that having her, no matter what shape her mind is in, that is the treat

and the pleasure. I also, know this is just the “tip of the iceberg” due

to her possible declining over time, both in mind and body…

On to the lighter, more funny side of Mom! She likes to daily order for

her dessert, chocolate ice cream and cookies “to go” which she saves

for guests and if we would like, we can take about 30 home with us

each month! My sister in law and brother sometimes take a few back

home across the street.  But the bulk of the cookies are all bagged up

and in the refrigerator for me!

Well, Mom was “dismayed” recently, written in her letter, that “They

are now cracking down on us residents and not allowing us to order

a dessert to eat and one to take back to our room.”

“I always told them,” she goes on (being a little sneaky and conniving)

to explain, “I need two cookies for my bedtime snack!”

Another totally funny (at least to me) direction she writes about is my

male friends and my different  dating experiences.

Here is how Mom addressed the recent turn of events with “new”

Mark. Also, the way it is going with my guy friends, Bill and Gary,

probably. She may also be referring to the Lenny fiasco! You never

know with my Mom! She keeps me guessing!

“Sorry about the beau dissapoinments. No fair! They took a lot of

your time. Guys just think of themselves!” (Yes, she misspelled the

word, “disappointments.”)

Another part of her letter to me,

“Don’t worry so much about being alone! I am fine being in my being

in aloneness. You will find things to occupy yourself. The dog makes

me feel useful, I sometimes sew and recently I take notes on the

lessons that are on the Catholic chanel, History chanel and some

science shows and I don’t know that chanel! I like watching the Hy-Sy

chanel, too.” (She missed “channel” and “Sy-Fy” which, even I,

occasionally write “Sci-Fy” instead.)

This next episode of her life, her trip to the grocery store on the bus,

may be amusing in its entirety.

“I filled my cart up with chocolate candies and dog chewies. I had to

get these since Nicki needs to use the few teeth she still has left in

her mouth. I bag up the candies for the servers in the dining room.

The kids like the candy and I like that they help me get my cookies and

a banana.  Then, at the check-pit: no credit card accepted except one

I don’t have—–So, I just left the stuff at the check-out. Said I was sorry.

What I wanted was unable to my taking home, what a waste of 2 hours!

I tried to think of the bus ride and the seerch for the items as some

form of an exercise.” (I think you will get the gist of what she was trying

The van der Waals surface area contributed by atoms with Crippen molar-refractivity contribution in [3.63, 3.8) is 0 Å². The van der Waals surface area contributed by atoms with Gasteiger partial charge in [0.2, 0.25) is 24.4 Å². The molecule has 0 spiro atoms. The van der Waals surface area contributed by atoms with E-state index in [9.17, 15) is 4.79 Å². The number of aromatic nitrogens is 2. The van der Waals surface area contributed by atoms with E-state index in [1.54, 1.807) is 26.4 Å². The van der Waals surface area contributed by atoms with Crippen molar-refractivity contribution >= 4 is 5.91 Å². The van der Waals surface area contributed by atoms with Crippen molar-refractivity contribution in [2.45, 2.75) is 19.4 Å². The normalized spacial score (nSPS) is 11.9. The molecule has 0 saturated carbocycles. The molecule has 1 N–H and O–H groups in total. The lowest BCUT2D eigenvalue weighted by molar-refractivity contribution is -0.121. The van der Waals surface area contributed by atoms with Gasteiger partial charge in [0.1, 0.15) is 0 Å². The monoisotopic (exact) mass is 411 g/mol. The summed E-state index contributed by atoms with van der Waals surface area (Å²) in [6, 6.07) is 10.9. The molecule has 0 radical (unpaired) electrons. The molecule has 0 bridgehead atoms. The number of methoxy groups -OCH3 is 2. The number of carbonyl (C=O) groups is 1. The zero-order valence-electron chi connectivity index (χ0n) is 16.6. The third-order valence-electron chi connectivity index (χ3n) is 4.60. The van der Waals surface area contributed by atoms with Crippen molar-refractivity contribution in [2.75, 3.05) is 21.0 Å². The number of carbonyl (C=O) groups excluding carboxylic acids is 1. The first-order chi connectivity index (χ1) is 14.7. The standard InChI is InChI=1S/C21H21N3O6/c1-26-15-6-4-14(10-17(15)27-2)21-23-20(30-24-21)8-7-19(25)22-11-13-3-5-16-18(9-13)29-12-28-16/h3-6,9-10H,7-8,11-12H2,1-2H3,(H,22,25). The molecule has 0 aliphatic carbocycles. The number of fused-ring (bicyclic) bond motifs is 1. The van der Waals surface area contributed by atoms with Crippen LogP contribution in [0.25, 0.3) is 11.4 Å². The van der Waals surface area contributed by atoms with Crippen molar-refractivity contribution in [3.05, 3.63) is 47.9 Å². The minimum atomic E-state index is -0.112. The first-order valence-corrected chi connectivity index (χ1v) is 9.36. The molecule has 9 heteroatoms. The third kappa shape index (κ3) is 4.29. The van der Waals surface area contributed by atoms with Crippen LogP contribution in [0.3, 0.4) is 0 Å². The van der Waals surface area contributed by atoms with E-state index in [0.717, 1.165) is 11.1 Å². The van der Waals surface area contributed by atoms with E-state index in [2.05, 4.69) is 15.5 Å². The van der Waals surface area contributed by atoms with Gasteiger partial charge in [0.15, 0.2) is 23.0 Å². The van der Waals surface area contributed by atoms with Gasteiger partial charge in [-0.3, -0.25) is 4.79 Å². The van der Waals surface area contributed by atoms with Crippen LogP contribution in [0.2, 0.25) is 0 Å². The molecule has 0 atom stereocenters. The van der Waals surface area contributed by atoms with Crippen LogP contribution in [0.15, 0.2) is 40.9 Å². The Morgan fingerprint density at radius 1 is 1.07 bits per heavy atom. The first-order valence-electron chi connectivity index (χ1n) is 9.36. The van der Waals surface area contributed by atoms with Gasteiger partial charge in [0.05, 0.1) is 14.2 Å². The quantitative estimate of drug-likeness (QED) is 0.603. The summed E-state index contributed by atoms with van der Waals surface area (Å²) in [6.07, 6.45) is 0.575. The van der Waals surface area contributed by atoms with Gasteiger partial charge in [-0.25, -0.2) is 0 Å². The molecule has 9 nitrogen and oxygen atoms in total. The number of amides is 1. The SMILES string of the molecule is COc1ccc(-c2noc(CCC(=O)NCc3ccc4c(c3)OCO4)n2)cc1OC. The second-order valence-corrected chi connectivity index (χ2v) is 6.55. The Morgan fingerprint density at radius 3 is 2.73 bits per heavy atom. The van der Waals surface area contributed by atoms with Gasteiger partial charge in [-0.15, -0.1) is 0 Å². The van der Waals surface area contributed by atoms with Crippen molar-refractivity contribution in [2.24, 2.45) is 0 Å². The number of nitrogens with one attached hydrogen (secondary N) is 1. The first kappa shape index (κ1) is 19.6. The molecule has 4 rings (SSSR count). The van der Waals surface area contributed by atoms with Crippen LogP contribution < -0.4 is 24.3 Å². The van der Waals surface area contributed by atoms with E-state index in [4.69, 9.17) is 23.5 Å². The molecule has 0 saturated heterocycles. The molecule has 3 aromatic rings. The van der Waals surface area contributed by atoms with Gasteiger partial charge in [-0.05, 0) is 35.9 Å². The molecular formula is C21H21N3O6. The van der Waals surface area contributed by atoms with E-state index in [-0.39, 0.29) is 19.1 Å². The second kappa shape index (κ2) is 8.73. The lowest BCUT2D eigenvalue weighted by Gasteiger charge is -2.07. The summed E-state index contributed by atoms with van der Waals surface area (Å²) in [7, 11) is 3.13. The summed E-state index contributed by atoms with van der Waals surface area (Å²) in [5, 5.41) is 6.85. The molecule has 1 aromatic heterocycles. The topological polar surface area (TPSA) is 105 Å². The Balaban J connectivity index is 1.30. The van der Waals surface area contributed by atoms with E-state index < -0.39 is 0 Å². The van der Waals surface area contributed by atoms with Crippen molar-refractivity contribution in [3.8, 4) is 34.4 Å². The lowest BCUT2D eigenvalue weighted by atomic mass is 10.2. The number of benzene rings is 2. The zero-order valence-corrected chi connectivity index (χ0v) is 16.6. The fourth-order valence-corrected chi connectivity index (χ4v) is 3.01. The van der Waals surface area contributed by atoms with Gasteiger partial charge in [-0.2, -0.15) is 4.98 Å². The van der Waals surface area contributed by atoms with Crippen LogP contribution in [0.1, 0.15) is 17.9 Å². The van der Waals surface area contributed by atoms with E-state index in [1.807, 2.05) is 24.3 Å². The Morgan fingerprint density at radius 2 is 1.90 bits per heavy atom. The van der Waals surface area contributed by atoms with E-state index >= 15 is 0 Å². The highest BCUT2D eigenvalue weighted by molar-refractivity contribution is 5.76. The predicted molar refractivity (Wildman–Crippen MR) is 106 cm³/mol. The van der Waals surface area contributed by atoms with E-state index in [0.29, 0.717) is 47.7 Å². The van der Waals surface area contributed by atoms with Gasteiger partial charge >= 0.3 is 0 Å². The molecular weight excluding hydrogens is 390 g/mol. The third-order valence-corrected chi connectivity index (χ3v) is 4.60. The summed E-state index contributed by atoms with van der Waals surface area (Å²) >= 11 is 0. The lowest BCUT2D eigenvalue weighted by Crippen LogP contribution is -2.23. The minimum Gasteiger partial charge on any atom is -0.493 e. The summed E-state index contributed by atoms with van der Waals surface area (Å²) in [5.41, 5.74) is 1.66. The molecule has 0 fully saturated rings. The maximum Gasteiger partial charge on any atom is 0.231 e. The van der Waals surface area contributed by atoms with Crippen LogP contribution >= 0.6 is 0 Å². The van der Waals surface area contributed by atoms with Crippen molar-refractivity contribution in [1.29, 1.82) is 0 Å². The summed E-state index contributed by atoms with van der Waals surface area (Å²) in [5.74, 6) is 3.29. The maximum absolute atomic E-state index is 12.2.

to say without my pointing out spelling and syntax errors.)

Before Mom signed off on this letter about her grocery trip, she wrote

a thought someone else had suggested about the men in my life:

“Give the guys a foot to rump. (at least in imajunation!) And be aware

that is it their loss, not yours. You are speshul and happy weather to

you!

Love, Mom

Hugs! NIcki sends xxxxs!”

If you are taking care of a parent, other relative, are a home nursing or

hospice staff worker, you are very special indeed! I admire your strength

and courage to face this daily. I hope you will feel free to write some

helpful suggestions on how to stay in a positive frame of mind. I also,

wonder, how to help her with the keys and the credit card, checks and

money. We want to give her a little and yet, if we give more, it can be

lost, misplaced or stolen.

P. S. In the nursing home, where I was the Activities Director, we would

go to the office with the elderly clients, they would “sign out” their cash

and we (my activity assistant and I) would put the money in an envelope

to hold for them. Once at the store, we would help some of them choose

their purchases, then when checking out, we would pass the envelopes

to each person.

This worked well, but took a lot of supervision, time and energy. We

usually took 10-12 people in our wheelchair accessible bus. It amazes me,

when I think back upon those times. Maybe partly due to the fact I was

(10-14 years) younger at the time. But mostly due to the fact that we were

not related to any of them, it went so much more smoothly!!

Additional facts about Caregivers provided by the Family Caregiver Alliance:

44 million Americans provide unpaid care for an adult family member or

friend.

2/3rds of caregivers are women.

Average age of caregiver: 48 years old.

Average number of hours given during a week to caregiving: 21.9 hours.

70% of caregivers have to cut back on their profession or work, reducing to allow

more time to give care to their family member or friends.